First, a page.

The 2 Powerful Coaching Questions You Should Ask

This article is an excerpt from the Shortform book guide to "The Coaching Habit" by Michael Bungay Stanier. Shortform has the world's best summaries and analyses of books you should be reading.

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What are some powerful coaching questions? How can you help your employees in a big way simply by asking the right questions?

As a manager, you want to help your team members think strategically, make better decisions, learn new skills, and grow in their work. You can do all of this simply by asking two powerful coaching questions: the strategic question and the learning question.

Keep reading to learn how to ask these powerful coaching questions.

Powerful Coaching Questions You Should Ask

You can help your team members improve greatly simply by making a habit of asking them two powerful coaching questions. The first is the strategic question: “What’s the cost of saying ‘yes’?” This helps employees think through their options and make better decisions. The second is the learning question: “What insights did you gain?” This helps employees learn new skills and grow in their work.

The Strategic Question: “What’s the Cost of Saying ‘Yes’?”

In a fast-moving, highly competitive work environment, employees are often asked to take on more and more tasks, even when their plates are already overflowing. For example, they’re asked to sit in at a meeting, to join a committee, or to take part in out-of-office activities on top of their existing responsibilities. Despite being overloaded, they tend to say “yes” to more tasks because they associate being busy with being successful, and it’s often hard or awkward to say “no.”

When you see team members contemplating an opportunity or additional responsibilities, you can help them make the best decision by asking them this question: “What’s the cost of saying ‘yes’?” As with all powerful coaching questions, you want to make this a habit.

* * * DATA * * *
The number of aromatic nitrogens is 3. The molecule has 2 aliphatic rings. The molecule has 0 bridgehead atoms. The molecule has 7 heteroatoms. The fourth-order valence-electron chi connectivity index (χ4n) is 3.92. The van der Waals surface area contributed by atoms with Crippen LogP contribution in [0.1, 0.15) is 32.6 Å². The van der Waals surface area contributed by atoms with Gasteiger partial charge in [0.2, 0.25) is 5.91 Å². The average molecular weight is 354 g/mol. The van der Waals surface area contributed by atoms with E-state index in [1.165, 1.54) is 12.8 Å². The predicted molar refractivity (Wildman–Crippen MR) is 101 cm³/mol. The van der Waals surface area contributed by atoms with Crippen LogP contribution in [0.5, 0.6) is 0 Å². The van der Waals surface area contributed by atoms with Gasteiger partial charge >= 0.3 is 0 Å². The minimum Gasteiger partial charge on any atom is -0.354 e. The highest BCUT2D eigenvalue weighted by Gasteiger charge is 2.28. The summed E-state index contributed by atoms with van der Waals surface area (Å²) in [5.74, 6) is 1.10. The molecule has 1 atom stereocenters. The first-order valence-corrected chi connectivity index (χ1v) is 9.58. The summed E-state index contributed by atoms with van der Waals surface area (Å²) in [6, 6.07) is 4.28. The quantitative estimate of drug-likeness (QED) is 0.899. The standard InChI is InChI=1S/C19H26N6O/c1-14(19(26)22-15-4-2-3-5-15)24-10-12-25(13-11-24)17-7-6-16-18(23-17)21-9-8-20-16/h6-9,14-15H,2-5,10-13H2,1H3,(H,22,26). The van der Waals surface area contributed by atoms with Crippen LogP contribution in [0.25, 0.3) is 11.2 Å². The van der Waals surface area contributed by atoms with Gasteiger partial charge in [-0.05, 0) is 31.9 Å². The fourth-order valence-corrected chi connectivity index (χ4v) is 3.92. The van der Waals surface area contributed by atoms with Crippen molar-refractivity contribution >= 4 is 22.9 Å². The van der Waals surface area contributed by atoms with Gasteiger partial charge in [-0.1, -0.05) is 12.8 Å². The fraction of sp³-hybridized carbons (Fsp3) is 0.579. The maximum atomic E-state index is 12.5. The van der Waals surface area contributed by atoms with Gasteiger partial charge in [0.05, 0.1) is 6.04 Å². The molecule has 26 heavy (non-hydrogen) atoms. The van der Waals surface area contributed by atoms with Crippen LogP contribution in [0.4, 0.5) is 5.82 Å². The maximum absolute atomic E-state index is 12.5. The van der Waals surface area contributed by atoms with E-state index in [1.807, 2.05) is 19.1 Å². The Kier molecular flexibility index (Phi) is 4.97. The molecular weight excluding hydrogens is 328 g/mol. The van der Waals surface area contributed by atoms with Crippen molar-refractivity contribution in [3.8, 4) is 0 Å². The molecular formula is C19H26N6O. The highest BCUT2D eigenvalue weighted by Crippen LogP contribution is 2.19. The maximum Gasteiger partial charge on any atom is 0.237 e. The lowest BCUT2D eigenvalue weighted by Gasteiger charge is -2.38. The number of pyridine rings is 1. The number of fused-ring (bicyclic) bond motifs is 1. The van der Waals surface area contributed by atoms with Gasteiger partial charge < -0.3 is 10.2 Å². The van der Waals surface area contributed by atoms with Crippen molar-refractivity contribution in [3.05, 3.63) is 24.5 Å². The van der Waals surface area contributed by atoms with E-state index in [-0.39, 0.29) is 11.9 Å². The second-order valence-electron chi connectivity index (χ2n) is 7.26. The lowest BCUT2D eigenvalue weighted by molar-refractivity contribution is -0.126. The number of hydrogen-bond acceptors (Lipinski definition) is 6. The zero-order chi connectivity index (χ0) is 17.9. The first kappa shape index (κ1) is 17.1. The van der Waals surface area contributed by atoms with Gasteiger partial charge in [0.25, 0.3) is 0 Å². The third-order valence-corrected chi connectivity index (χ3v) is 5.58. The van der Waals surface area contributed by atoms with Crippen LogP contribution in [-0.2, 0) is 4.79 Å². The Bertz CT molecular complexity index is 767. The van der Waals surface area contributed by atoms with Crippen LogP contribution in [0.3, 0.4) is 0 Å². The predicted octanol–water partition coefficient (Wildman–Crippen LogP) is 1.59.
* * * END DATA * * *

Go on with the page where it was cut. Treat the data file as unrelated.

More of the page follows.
Why This Question Is a Good Coaching Habit

According to psychologists, two factors lead to poor choices when it comes to deciding whether or not to take on new tasks. First, people believe they can do more than is actually possible. Second, people tend to overvalue what they have. 

In the workplace, these two factors show up as team members who are overwhelmed because they don’t have a realistic understanding of the commitment needed for all the new tasks coming their way, and they’re unwilling to let go of anything they’re already doing.

Asking powerful coaching questions such as, “What’s the cost of saying ‘yes’?” leads a person to evaluate and be realistic about the time, energy, and resources he’ll need to expend to accomplish a task. It also leads him to reflect on the value of his pre-existing tasks, and whether he’s willing to sacrifice them to fully commit to another task.

(Shortform note: Read our guide to Daniel Kahneman’s Thinking, Fast and Slow to learn more about the psychological phenomena directing our decision-making.)

How to Make It a Habit

Asking powerful coaching questions should be part of your routine. A team member who’s considering taking on additional tasks should trigger you to ask, “What’s the cost of saying ‘yes’?” Then, you can guide him to make an informed decision with two further steps:

1) Ask Him to Reflect On the 3Ps 

Have him outline the projects he’ll need to give up to take on this new responsibility, the people who will be affected by his decision, and the patterns and behaviors he’ll need to overcome to accomplish the new task. 

2) Give Him the Tools to Say No 

Explain that there are two ways to turn down new opportunities that make the process a bit easier. 

1) The “slow yes”: In response to the offer of a new task, he should ask questions that give a clearer picture of the commitment required, such as, “What’s the timetable?” and, “If I can only commit x hours, what would you like me to do?” Such questions will lead to one of four outcomes:

  • He finds out that he doesn’t have a choice and has to do it anyway
  • He gets some illuminating answers that will better help him make a decision
  • He buys himself some time to think about it
  • He’s left alone and someone else is asked to do the job.